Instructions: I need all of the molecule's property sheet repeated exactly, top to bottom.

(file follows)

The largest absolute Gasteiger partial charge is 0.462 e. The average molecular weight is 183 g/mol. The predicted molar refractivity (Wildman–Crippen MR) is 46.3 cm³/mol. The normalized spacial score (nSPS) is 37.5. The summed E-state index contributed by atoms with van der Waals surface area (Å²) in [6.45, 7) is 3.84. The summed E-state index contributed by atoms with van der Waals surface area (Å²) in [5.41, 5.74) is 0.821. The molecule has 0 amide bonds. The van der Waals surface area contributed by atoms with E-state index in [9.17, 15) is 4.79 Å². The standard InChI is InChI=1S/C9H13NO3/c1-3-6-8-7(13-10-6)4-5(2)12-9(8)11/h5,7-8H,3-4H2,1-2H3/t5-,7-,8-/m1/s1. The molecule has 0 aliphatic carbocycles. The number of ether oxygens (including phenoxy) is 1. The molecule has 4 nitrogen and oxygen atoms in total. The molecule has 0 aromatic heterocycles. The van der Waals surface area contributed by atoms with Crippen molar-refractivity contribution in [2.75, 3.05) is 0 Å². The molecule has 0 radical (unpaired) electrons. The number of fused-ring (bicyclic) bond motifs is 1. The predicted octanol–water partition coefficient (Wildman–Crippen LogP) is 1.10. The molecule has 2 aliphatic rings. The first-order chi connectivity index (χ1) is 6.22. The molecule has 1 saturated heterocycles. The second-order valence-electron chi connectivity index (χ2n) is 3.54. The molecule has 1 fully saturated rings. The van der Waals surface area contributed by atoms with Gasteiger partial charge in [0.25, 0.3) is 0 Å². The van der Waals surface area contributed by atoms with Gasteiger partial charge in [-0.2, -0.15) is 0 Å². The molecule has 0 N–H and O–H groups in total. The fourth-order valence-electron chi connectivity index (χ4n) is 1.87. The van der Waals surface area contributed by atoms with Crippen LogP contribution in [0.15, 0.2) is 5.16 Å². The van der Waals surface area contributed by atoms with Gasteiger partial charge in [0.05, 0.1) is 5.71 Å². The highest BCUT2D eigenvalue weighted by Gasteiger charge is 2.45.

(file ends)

The largest absolute Gasteiger partial charge is 0.462 e. The average molecular weight is 183 g/mol. The predicted molar refractivity (Wildman–Crippen MR) is 46.3 cm³/mol. The normalized spacial score (nSPS) is 37.5. The summed E-state index contributed by atoms with van der Waals surface area (Å²) in [6.45, 7) is 3.84. The summed E-state index contributed by atoms with van der Waals surface area (Å²) in [5.41, 5.74) is 0.821. The molecule has 0 amide bonds. The van der Waals surface area contributed by atoms with E-state index in [9.17, 15) is 4.79 Å². The standard InChI is InChI=1S/C9H13NO3/c1-3-6-8-7(13-10-6)4-5(2)12-9(8)11/h5,7-8H,3-4H2,1-2H3/t5-,7-,8-/m1/s1. The molecule has 0 aliphatic carbocycles. The number of ether oxygens (including phenoxy) is 1. The molecule has 4 nitrogen and oxygen atoms in total. The molecule has 0 aromatic heterocycles. The van der Waals surface area contributed by atoms with Crippen molar-refractivity contribution in [2.75, 3.05) is 0 Å². The molecule has 0 radical (unpaired) electrons. The number of fused-ring (bicyclic) bond motifs is 1. The predicted octanol–water partition coefficient (Wildman–Crippen LogP) is 1.10. The molecule has 2 aliphatic rings. The first-order chi connectivity index (χ1) is 6.22. The molecule has 1 saturated heterocycles. The second-order valence-electron chi connectivity index (χ2n) is 3.54. The molecule has 1 fully saturated rings. The van der Waals surface area contributed by atoms with Gasteiger partial charge in [0.25, 0.3) is 0 Å². The van der Waals surface area contributed by atoms with Gasteiger partial charge in [-0.2, -0.15) is 0 Å². The molecule has 0 N–H and O–H groups in total. The fourth-order valence-electron chi connectivity index (χ4n) is 1.87. The van der Waals surface area contributed by atoms with Crippen LogP contribution in [0.15, 0.2) is 5.16 Å². The van der Waals surface area contributed by atoms with Gasteiger partial charge in [0.05, 0.1) is 5.71 Å². The highest BCUT2D eigenvalue weighted by Gasteiger charge is 2.45.